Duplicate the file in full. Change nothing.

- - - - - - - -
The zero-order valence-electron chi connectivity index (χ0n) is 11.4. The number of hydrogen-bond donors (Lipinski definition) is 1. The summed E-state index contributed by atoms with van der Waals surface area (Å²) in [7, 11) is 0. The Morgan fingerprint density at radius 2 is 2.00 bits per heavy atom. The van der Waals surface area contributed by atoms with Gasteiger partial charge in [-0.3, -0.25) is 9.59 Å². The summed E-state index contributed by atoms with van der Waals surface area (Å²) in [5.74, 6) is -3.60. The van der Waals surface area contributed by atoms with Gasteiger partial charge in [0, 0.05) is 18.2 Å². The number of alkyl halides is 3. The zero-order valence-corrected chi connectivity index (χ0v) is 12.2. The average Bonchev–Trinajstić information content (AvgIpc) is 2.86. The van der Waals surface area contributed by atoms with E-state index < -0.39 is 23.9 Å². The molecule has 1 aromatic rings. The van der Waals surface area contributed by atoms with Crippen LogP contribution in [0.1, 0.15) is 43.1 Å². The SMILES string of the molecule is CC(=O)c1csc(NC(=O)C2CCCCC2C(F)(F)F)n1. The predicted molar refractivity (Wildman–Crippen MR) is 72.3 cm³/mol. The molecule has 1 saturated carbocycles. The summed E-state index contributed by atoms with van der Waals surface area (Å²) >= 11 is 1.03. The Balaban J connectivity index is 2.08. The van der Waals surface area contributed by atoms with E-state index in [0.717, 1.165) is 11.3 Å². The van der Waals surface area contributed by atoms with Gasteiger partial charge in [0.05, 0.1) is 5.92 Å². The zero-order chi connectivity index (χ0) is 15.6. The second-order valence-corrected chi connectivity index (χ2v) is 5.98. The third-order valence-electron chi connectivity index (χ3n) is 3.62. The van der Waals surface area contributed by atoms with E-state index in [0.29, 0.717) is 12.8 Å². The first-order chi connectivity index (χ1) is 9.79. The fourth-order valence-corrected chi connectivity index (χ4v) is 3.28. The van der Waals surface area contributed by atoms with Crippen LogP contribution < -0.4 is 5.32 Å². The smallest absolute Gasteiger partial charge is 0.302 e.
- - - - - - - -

The zero-order valence-electron chi connectivity index (χ0n) is 11.4. The number of hydrogen-bond donors (Lipinski definition) is 1. The summed E-state index contributed by atoms with van der Waals surface area (Å²) in [7, 11) is 0. The Morgan fingerprint density at radius 2 is 2.00 bits per heavy atom. The van der Waals surface area contributed by atoms with Gasteiger partial charge in [-0.3, -0.25) is 9.59 Å². The summed E-state index contributed by atoms with van der Waals surface area (Å²) in [5.74, 6) is -3.60. The van der Waals surface area contributed by atoms with Gasteiger partial charge in [0, 0.05) is 18.2 Å². The number of alkyl halides is 3. The zero-order valence-corrected chi connectivity index (χ0v) is 12.2. The average Bonchev–Trinajstić information content (AvgIpc) is 2.86. The van der Waals surface area contributed by atoms with E-state index < -0.39 is 23.9 Å². The molecule has 1 aromatic rings. The van der Waals surface area contributed by atoms with Crippen LogP contribution in [0.1, 0.15) is 43.1 Å². The SMILES string of the molecule is CC(=O)c1csc(NC(=O)C2CCCCC2C(F)(F)F)n1. The predicted molar refractivity (Wildman–Crippen MR) is 72.3 cm³/mol. The molecule has 1 saturated carbocycles. The summed E-state index contributed by atoms with van der Waals surface area (Å²) >= 11 is 1.03. The Balaban J connectivity index is 2.08. The van der Waals surface area contributed by atoms with E-state index in [0.717, 1.165) is 11.3 Å². The van der Waals surface area contributed by atoms with Gasteiger partial charge in [0.05, 0.1) is 5.92 Å². The zero-order chi connectivity index (χ0) is 15.6. The second-order valence-corrected chi connectivity index (χ2v) is 5.98. The third-order valence-electron chi connectivity index (χ3n) is 3.62. The van der Waals surface area contributed by atoms with E-state index in [0.29, 0.717) is 12.8 Å². The first-order chi connectivity index (χ1) is 9.79. The fourth-order valence-corrected chi connectivity index (χ4v) is 3.28. The van der Waals surface area contributed by atoms with Crippen LogP contribution < -0.4 is 5.32 Å². The smallest absolute Gasteiger partial charge is 0.302 e.